In the “Answer Sheet” in the Washington Post’s Education section, Valerie Strauss asks the question, “Do colleges want well-rounded students or those with a passion?”

“We are always suspicious of students with laundry lists of extracurricular activities because it suggests that the student is not developing an in-depth engagement with any one activity,” Eileen Brangan Mell, director of Public Relations at Worcester Polytechnic Institute, said in the article.

Of the 12 college admissions officers interviewed in the article, seven came to similar conclusions. Some added, almost as an afterthought, the qualifier that there is still room in college for those who have not yet found their passion. Generalist students can easily be dismissed by admissions officers as mere resume builders with no true focus and get left in the dust.

This tendency toward specialization is reinforced in college, where students declare a major with the hope that they will one day work in that field. The drive to do one thing and do it well is so engrained in our culture that our jobs have become synonymous with our identities. When we meet people for the first time, one of the first questions we ask is, “what do you do” or “what’s your major,” as though one’s job or major gives a clear indication of who that person is.

Specialization discourages us from perceiving each other as complex, multidimensional, human beings and instead creates the illusion that we can achieve a definite understanding of each other simply through our majors or jobs.

There are few options for the generalist in college. General education requirements allow students to explore various subjects, but ultimately specialization takes over in the form of a declared major. Ironically, while the purpose of a major is to prepare students for their future careers, many employers find that college graduates are not adequately prepared in the other, more general skills necessary for employment.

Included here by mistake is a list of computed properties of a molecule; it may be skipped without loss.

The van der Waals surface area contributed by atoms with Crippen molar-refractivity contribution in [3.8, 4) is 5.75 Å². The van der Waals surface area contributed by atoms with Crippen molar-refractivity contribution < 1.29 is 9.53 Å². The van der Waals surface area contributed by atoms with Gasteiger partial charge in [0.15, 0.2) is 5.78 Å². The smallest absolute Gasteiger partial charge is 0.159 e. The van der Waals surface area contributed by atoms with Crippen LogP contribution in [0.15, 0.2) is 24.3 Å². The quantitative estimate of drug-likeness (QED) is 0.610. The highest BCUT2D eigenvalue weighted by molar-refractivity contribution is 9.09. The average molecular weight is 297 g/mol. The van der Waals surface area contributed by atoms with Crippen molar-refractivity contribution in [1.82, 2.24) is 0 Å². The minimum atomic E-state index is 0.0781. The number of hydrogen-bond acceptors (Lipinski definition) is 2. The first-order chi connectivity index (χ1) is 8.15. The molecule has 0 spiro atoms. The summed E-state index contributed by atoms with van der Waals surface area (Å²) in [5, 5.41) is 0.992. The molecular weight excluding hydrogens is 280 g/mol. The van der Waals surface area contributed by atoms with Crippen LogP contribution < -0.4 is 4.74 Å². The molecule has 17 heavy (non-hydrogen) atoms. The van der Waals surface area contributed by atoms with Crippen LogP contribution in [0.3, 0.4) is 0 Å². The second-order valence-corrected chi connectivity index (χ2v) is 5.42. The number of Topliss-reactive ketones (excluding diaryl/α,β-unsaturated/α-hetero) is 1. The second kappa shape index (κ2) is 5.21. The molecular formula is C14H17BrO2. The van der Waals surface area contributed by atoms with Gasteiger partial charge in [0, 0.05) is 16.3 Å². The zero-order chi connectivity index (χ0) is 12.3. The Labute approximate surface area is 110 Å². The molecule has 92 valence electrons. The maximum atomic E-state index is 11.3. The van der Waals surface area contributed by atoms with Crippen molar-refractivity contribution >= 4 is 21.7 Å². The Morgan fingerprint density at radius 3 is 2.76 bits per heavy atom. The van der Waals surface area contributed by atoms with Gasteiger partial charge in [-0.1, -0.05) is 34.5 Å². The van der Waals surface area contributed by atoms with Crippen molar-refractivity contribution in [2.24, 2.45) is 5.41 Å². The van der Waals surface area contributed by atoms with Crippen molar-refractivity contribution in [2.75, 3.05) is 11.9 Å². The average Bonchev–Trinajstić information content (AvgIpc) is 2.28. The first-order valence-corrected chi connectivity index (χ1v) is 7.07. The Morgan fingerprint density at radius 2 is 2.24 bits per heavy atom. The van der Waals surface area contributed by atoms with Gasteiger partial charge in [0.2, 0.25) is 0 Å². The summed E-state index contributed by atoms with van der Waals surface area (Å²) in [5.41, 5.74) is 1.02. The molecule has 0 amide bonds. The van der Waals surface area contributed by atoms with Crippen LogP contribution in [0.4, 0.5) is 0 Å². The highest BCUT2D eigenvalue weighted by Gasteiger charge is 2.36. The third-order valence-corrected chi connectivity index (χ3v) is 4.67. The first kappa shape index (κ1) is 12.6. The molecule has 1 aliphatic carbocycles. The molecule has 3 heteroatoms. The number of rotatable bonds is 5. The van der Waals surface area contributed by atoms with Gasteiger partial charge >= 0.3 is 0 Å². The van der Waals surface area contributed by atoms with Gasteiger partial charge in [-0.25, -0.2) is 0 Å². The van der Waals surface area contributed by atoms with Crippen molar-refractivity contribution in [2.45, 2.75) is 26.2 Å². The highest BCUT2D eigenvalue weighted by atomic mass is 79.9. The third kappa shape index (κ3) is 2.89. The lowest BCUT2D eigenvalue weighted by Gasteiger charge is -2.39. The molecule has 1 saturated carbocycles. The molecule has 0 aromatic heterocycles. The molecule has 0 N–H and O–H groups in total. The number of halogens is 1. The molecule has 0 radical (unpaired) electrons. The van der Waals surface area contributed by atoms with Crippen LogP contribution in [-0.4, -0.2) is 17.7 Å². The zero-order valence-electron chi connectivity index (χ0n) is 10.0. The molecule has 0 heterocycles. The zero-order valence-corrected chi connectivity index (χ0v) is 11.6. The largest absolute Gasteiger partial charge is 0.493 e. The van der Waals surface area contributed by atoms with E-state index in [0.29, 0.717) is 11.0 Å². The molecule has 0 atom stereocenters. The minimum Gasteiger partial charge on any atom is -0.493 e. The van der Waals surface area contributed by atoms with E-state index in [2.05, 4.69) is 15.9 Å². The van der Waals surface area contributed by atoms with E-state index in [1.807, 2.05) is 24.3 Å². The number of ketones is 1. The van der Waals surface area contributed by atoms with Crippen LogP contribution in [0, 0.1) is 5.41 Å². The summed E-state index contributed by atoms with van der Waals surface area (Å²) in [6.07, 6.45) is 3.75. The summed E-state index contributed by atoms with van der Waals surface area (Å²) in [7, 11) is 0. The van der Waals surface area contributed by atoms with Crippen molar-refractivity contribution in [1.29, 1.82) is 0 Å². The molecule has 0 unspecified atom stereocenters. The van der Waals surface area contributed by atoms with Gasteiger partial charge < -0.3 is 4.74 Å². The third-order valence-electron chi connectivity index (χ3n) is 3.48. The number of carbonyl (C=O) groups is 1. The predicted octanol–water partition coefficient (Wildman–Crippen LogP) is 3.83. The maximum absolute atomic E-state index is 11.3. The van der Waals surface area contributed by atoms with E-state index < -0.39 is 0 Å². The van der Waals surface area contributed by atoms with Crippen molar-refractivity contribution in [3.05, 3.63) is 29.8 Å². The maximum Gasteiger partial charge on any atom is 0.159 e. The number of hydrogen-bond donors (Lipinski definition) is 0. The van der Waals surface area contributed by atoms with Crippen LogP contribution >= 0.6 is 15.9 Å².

College graduates are “lacking basic workplace proficiencies, like adaptability, communication skills, and the ability to solve complex problems,” according to a special report by the Chronicle of Higher Education.

This problem can be solved by generalists. Since generalists know a little bit about a lot, they can approach complex problems from various perspectives, coming to a solution faster than if they approached the problem from a single perspective.

“Only by understanding the work within fields to the right and the left of your own can you understand the bigger picture … whether you’re talking about a corporation … or the world as a whole,” Meghan Casserly quotes writer Carter Phipps as saying in an article for Forbes.

We have lost sight of the value of the polymath over the course of time. The men of the Renaissance is reason enough to believe that a generalist approach to education results in a beneficial outcome. If we shift back to valuing the Renaissance man, we can rediscover human potential.

In the words of science fiction writer Robert A. Heinlein, “A human being should be able to change a diaper, plan an invasion, butcher a hog, conn a ship, design a building, write a sonnet, balance accounts, build a wall, set a bone, comfort the dying, take orders, give orders, cooperate, act alone, solve equations, analyze a new problem, pitch manure, program a computer, cook a tasty meal, fight efficiently, die gallantly. Specialization is for insects.”

Maral Margossian is a Collegian columnist and can be reached at mmargossian@umass.edu.